Policy and Operational Framework for Integrated Management of Estuarine, Coastal and Marine Environments in Canada

Table of Contents

Appendix 2: Glossary of Terms

Assigned responsibility
An assignment of specific decision-making responsibility by mutual agreement. Accountability remains with the statutory authority.
Capacity building
Enhancing the skills of people and the ability of institutions to participate in resources management through education and training.
An approach to planning and decision-making aimed at improving relationships and seeking resolutions that meet the needs and interests of all parties to greatest possible degree.
A management approach in which responsibility for resource management is shared between the government and resource user groups.
Consensus building
The building of agreement regarding decisions among government agencies, user groups, and local communities through informed discussion, negotiation, and public participation.
Participation in providing advice designed to provide many inputs to the decision-maker.
The system of interactive relationships among organisms (e.g. energy transfer), and between organisms and their physical environment (e.g. habitat) in a given geographical unit.
Ecosystem approach
An approach to management that recognizes the complexity of ecosystems and the interconnections among component parts.
Ecosystem-based management
The management of human activities so that ecosystems, their structure, function, composition, are maintained at appropriate temporal and spatial scales.
Integrated Management (IM)
A continuous process through which decisions are made for the sustainable use, development, and protection of areas and resources. IM acknowledges the interrelationships that exist among different uses and the environments they potentially affect. It is designed to overcome the fragmentation inherent in a sectoral management approach, analyzes the implications of development, conflicting uses and promotes linkages and harmonization among various activities.
Ecosystem Objective
A narrative or numeric statement on the desired condition of an ecosystem, or of one of its constituents. Objectives may be set at various levels of detail, for example conceptual objectives that establish desired conditions, measurable objectives that allow for monitoring and operational objectives relating to concrete implementation measures. Ecosystem objectives will be set for Large Oceans Management Areas.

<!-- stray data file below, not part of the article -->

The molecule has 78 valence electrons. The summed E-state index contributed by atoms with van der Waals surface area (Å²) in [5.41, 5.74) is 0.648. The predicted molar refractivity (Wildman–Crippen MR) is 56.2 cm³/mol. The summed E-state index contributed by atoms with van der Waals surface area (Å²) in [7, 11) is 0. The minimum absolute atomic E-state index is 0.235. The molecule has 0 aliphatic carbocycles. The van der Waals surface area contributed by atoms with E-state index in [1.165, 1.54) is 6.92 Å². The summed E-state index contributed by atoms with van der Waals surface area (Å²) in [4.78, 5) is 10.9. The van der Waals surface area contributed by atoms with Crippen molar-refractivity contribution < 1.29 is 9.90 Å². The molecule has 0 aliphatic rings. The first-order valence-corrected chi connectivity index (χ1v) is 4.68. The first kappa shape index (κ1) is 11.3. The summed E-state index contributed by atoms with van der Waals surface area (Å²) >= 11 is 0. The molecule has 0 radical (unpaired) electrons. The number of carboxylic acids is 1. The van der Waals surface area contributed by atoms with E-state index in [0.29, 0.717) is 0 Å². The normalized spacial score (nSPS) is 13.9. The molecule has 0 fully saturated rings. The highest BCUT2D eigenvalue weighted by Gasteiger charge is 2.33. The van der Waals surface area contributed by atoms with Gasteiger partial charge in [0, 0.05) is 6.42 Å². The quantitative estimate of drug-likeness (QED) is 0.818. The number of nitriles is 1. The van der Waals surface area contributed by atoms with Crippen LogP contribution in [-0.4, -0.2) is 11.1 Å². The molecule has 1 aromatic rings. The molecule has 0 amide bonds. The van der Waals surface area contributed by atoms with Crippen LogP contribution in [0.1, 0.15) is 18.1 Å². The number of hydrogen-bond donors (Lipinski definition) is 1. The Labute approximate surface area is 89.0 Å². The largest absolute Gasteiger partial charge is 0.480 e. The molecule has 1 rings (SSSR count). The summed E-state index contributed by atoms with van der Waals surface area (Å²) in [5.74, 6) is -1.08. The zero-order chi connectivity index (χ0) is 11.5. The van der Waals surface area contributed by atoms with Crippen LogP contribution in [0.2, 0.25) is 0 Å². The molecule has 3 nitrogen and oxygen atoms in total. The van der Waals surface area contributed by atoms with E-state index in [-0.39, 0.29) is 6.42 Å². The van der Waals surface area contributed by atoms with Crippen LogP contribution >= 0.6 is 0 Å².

Marine Environmental Quality (MEQ) objective
A numerical value or narrative statement describing a desired condition for a given ecosystem that is contained within an Integrated Management or Marine Protected Area. MEQ objectives are derived from broader assessment information such as ecosystem objectives.
Sectoral management
A management approach in which various resources (in the ocean context these include fisheries operations, coral mining, oil and gas development, tourism) are managed independently of one another.
Stakeholders: Individuals or groups of people with particular interests in an issue or area. In the ocean management context, stakeholders may include: oil and gas developers, fishermen, subsistence harvesters, hotel owners, port developers, aquaculture farmers, environmental groups, government authorities and others.
Shared decision-making
Participatory decision-making in which those with authority to make a decision, and those who will be affected by that decision, work together on an outcome that accommodates everyone’s interests as much as possible. The desired outcome of the process is a recommendation to the appropriate statutory authority, except in the case of an assigned responsibility, where the desired outcome of the process is a decision. Shared decision-making does not affect the discretion or affect the legal authority of the participating governments.

Cat. no. Fs77-2/2002E-IN
ISBN 0-662-32087-5

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